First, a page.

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Date Available


Year of Publication


Degree Name

Doctor of Philosophy (PhD)

Document Type

Doctoral Dissertation


Business and Economics



First Advisor

Dr. Josh Ederington


My dissertation consists of three essays on export earnings volatility. In the first essay, I look at the determinants of export earnings volatility. The four main determinants suggested by the theoretical literature are export concentration, durability, vertical linkages, and financial vulnerability. A panel of bilateral trade data at the industry level, containing 178 exporting countries, 194 importing countries, and 590 SITC Rev. 1 four-digit industries from 1962 to 2011, is used and these aspects are incorporated to empirically examine their effects on export earnings volatility. The essay finds that diversifying exports across different industries and trade partners plays an important role in reducing aggregate export instability. Moreover, exports of durable goods and intermediate inputs exhibit higher volatility. Unlike its role in explaining the Great Trade Collapse, industry financial vulnerability does not affect the export earnings volatility of developed countries. However, trade credit reliance and asset tangibility matter in the export instability of developing countries which have weaker financial institutions and contractibility.

The second essay is joint work with Dr. Ederington and Dr. Minier. Given that a frequently stated objective of regional and multilateral trade agreements is to stabilize and reduce volatility in trade flows, we examine whether trade agreements accomplish this goal. Using a structural gravity approach we identify two potential channels through which international trade institutions may influence the volatility of bilateral trade flows: by affecting the variance of trade barriers and by affecting the covariance of economic outcomes between the trading partners. We then use a panel of bilateral industry-level trade data to empirically examine the effects of regional trade agreements and GATT/WTO membership on export earnings volatility. We find that joining a multilateral trade agreement such as the GATT does make export earnings more stable. However, we find that signing a regional trade agreement actually raises instability in bilateral exports and that this rise in volatility increases as the trading partners become more integrated.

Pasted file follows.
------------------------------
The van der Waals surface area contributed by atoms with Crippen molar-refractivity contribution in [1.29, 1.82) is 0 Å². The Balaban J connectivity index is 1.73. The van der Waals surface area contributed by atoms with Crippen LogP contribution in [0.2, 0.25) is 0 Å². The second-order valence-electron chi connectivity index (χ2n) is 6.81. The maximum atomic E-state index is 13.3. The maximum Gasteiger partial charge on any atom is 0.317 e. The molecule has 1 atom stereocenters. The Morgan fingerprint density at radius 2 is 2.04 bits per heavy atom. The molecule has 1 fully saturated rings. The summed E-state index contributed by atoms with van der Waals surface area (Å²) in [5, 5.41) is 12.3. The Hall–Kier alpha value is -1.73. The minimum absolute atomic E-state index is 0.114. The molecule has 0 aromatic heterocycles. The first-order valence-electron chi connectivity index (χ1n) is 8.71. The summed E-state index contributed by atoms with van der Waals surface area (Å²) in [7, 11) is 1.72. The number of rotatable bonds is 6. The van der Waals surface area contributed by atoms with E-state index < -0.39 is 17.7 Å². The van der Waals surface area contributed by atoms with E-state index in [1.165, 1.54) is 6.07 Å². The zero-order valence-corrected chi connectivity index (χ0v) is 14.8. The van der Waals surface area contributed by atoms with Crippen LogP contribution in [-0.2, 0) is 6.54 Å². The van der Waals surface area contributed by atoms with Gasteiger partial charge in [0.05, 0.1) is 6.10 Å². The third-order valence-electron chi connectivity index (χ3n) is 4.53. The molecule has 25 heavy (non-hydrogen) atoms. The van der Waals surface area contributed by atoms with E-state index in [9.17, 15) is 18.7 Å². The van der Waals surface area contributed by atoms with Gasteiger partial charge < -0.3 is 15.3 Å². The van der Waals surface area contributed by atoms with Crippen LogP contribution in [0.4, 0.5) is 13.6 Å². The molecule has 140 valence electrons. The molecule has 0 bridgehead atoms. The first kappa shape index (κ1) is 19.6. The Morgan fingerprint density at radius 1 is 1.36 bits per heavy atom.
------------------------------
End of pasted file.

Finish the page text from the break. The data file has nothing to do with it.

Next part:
The third essay is an empirical study of the effects of export concentration on the Great Trade Collapse. First, it finds that country pairs whose exports are concentrated on a small number of products experienced greater reductions in bilateral exports. Second, it is the first to look at the relationship between trade flows and trade finance availability as a function of export concentration. Using bilateral trade data, the essay finds that the relationship between the fall in bilateral exports and the fall in the availability of trade finance, proxied by insured export credits, is more dramatic when exports are concentrated on few products. Similarly, using export data at the HS 2002 six-digit product level, the essay finds the relationship between the fall in product exports and financial vulnerability, specifically external finance dependence and asset tangibility, to be more intense when exports are concentrated on few trading partners. This result implies that exporter-importer (exporter-product) pairs whose exports are more diversified across different products (markets) may be less susceptible to financial shocks.

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